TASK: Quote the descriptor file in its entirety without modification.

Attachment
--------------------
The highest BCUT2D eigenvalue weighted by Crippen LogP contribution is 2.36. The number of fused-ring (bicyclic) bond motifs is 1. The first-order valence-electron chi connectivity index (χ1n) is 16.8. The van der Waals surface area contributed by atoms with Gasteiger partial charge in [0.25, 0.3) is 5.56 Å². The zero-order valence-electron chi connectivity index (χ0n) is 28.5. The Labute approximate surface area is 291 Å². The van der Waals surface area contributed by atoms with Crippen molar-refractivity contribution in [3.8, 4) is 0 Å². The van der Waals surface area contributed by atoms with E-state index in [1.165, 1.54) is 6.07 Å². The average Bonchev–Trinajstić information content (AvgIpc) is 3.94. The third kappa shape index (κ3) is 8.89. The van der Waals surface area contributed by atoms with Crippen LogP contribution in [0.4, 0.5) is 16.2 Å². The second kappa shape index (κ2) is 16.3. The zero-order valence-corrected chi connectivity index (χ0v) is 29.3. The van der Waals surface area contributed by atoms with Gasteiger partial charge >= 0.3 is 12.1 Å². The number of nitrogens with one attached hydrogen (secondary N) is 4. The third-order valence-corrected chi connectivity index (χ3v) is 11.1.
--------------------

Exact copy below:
The highest BCUT2D eigenvalue weighted by Crippen LogP contribution is 2.36. The number of fused-ring (bicyclic) bond motifs is 1. The first-order valence-electron chi connectivity index (χ1n) is 16.8. The van der Waals surface area contributed by atoms with Gasteiger partial charge in [0.25, 0.3) is 5.56 Å². The zero-order valence-electron chi connectivity index (χ0n) is 28.5. The Labute approximate surface area is 291 Å². The van der Waals surface area contributed by atoms with Crippen molar-refractivity contribution in [3.8, 4) is 0 Å². The van der Waals surface area contributed by atoms with E-state index in [1.165, 1.54) is 6.07 Å². The average Bonchev–Trinajstić information content (AvgIpc) is 3.94. The third kappa shape index (κ3) is 8.89. The van der Waals surface area contributed by atoms with Crippen LogP contribution in [0.4, 0.5) is 16.2 Å². The second kappa shape index (κ2) is 16.3. The zero-order valence-corrected chi connectivity index (χ0v) is 29.3. The van der Waals surface area contributed by atoms with Gasteiger partial charge >= 0.3 is 12.1 Å². The number of nitrogens with one attached hydrogen (secondary N) is 4. The third-order valence-corrected chi connectivity index (χ3v) is 11.1.